Opponents claim that ever since Milton Friedman suggested the concept during the aftermath of Brown v. Board of Education, vouchers have functioned to increase racial and economic discrimination in schools, beginning in the late 1950s with the appearance of segregation academies. Critics also contend that since approximately four out of five US private schools are religious, voucher and charter systems violate the Constitution. (Wikipedia)

From their web site:

What does Americans for Limited Government do?
ALG is dedicated to putting the principles of limited government into action. We work with local groups across the nation to promote freedom, limited government, and the principles of the U.S. Constitution.

The time is ripe for an independent, nonpartisan political movement that fights for hardworking taxpayers against the special interests that continually push for big government nationwide. *end quote

That’s a lie. They are very much partisan and back specific people like Ron Paul, a John Bircher Libertarian. They do not work for everyday Americans. They work for the Kochs and other industrialists. So, that’s a fabrication – another lie. They want to privatize public education, do away with what they see as welfare: Medicare, Medicaid, and unions.

Here is the spin from The State Policy Network: Fueling the New Revolution

Free enterprise is under attack from a well-funded and motivated political establishment. With a historically high national debt, significant political turmoil and a critical series of public policy milestones approaching, we will decide in short order whether we continue down the path of European-style social democracy or whether we return to our Constitutional roots as a free-market Republic.

Free enterprise is not our government. Free enterprise is a function of our economy. The political turmoil is coming from the right-wing who wants to dismantle the remnants of the New Deal coalition and legacy of the Great Society legislation passed in 1965 by President Johnson.

Please share and make your friends aware.

COPYRIGHT 2011 FAIR USE LAW APPLIES TO ORIGINAL CONTENT AND ALL EXCERPTED MATERIAL ON THIS SITE.

Exposed! State Policy Network

April 27, 2011 Comments off

You want to know why Democrats are so woefully ill equipped to deal with Republican Libertarian party? Don’t fool yourself, that IS the Republican party – Libertarians in the style of the late Senator from Arizona, Barry Goldwater. Whenever I see the Cato Institute in any reporting, I know we are talking hard core Libertarians. Who backs the Cato Institute? The Koch brothers, the Coors Foundation, and the Ruth and Lovett Peters Foundation. Libertarians have taken over the Republican party.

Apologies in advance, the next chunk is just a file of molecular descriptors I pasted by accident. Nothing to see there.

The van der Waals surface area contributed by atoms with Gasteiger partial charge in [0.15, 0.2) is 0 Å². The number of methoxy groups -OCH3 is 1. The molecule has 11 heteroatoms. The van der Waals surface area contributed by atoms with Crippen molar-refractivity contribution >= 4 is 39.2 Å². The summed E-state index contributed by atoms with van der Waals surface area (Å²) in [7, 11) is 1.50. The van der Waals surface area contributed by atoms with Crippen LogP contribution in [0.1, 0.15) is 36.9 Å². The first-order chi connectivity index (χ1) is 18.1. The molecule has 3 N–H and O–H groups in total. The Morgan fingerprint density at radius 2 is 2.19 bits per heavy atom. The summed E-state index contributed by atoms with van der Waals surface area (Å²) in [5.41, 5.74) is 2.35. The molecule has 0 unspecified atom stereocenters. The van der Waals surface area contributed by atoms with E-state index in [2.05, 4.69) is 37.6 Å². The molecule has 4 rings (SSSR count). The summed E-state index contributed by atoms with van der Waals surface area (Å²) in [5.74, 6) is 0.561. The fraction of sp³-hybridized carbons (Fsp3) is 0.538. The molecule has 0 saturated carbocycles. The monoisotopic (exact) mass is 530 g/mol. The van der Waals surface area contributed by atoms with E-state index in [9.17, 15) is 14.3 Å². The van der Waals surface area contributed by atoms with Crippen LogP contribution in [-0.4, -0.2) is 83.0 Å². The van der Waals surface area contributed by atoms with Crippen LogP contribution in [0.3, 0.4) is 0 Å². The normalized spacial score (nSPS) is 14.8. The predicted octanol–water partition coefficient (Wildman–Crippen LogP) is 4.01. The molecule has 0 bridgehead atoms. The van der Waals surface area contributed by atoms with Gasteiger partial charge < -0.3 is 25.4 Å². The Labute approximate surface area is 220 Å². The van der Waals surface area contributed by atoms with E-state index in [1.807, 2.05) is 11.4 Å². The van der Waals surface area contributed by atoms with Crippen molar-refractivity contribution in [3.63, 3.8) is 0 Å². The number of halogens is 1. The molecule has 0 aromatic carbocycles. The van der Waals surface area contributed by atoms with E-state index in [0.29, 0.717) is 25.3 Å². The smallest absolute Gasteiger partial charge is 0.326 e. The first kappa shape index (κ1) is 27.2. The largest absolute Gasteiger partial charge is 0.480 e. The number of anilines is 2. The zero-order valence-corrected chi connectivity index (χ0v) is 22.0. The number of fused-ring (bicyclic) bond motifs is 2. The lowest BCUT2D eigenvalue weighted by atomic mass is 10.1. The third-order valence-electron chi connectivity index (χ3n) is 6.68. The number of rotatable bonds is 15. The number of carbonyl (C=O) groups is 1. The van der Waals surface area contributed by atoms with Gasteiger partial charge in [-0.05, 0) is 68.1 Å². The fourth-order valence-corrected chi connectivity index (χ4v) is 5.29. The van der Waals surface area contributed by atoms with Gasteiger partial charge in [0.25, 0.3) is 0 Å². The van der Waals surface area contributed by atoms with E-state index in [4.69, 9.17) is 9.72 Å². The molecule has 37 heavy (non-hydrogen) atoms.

Andy Kroll should be awarded a Pulitzer prize for this story. It rips the cover right off the conservative-Libertarian-Republican movement.

According to a April 25th article in Mother Jones: Conceived by the same conservative ideologues who helped found the Heritage Foundation, the State Policy Network (SPN) is a little-known umbrella group with deep ties to the national conservative movement. Its mission is simple: to back a constellation of state-level think tanks loosely modeled after Heritage that promote free-market principles and rail against unions, regulation, and tax increases. By blasting out policy recommendations and shaping lawmakers’ positions through briefings and private meetings, these think tanks cultivate cozy relationships with GOP politicians. And there’s a long tradition of revolving door relationships between SPN staffers and state governments. While they bill themselves as independent think tanks, SPN’s members frequently gather to swap ideas. “We’re all comrades in arms,” the network’s board chairman told the National Review in 2007.

Founded in 1992 by businessman and Reagan administration insider Thomas Roe—who also served on the Heritage Foundation’s board of trustees for two decades—the group has grown to include 59 “freedom centers,” or affiliated think tanks, in all 50 states. SPN’s board includes officials from Heritage and right-wing charities such as the Adolph Coors and Jacqueline Hume foundations. Likewise, its deep-pocketed donors include all the usual heavy-hitting conservative benefactors: the Ruth and Lovett Peters Foundation, which funds the Cato Institute and Heritage; the Castle Rock Foundation, a charity started with money from the conservative Coors Foundation; and the Bradley Foundation, a $540 million charity devoted to funding conservative causes. SPN uses their contributions to dole out annual grants to member groups, ranging from a few thousand dollars to $260,000, according to 2009 records.

Read entire article, click here

See list of the 59 organizations, click here

Sourcewatch.org: The State Policy Network is a professional service organization for the “state-based free market think tank movement.” Its founding chairman was Thomas A. Roe, who died in 2000. He was succeeded by Gaylord K. Swim, who died in 2005. The current board members are listed below.